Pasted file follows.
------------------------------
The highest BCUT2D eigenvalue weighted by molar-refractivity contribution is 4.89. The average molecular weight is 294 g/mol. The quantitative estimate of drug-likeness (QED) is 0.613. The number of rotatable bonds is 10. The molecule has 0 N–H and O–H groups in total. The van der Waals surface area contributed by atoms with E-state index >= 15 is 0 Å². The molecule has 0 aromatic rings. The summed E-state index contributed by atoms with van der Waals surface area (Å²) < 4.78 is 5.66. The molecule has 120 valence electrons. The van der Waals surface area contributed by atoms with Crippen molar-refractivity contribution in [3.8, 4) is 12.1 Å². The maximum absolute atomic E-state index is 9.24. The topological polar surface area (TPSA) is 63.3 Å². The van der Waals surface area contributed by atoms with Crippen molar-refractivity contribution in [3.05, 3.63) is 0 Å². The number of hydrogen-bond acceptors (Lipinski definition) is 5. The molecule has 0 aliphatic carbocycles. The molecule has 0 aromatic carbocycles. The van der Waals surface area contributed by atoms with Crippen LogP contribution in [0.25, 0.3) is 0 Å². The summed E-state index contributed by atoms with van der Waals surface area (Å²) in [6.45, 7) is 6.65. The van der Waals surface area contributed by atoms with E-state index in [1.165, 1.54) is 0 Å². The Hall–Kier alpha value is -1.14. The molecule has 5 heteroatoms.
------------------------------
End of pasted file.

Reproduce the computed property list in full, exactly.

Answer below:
The highest BCUT2D eigenvalue weighted by molar-refractivity contribution is 4.89. The average molecular weight is 294 g/mol. The quantitative estimate of drug-likeness (QED) is 0.613. The number of rotatable bonds is 10. The molecule has 0 N–H and O–H groups in total. The van der Waals surface area contributed by atoms with E-state index >= 15 is 0 Å². The molecule has 0 aromatic rings. The summed E-state index contributed by atoms with van der Waals surface area (Å²) < 4.78 is 5.66. The molecule has 120 valence electrons. The van der Waals surface area contributed by atoms with Crippen molar-refractivity contribution in [3.8, 4) is 12.1 Å². The maximum absolute atomic E-state index is 9.24. The topological polar surface area (TPSA) is 63.3 Å². The van der Waals surface area contributed by atoms with Crippen molar-refractivity contribution in [3.05, 3.63) is 0 Å². The number of hydrogen-bond acceptors (Lipinski definition) is 5. The molecule has 0 aliphatic carbocycles. The molecule has 0 aromatic carbocycles. The van der Waals surface area contributed by atoms with Crippen LogP contribution in [0.25, 0.3) is 0 Å². The summed E-state index contributed by atoms with van der Waals surface area (Å²) in [6.45, 7) is 6.65. The van der Waals surface area contributed by atoms with E-state index in [1.165, 1.54) is 0 Å². The Hall–Kier alpha value is -1.14. The molecule has 5 heteroatoms.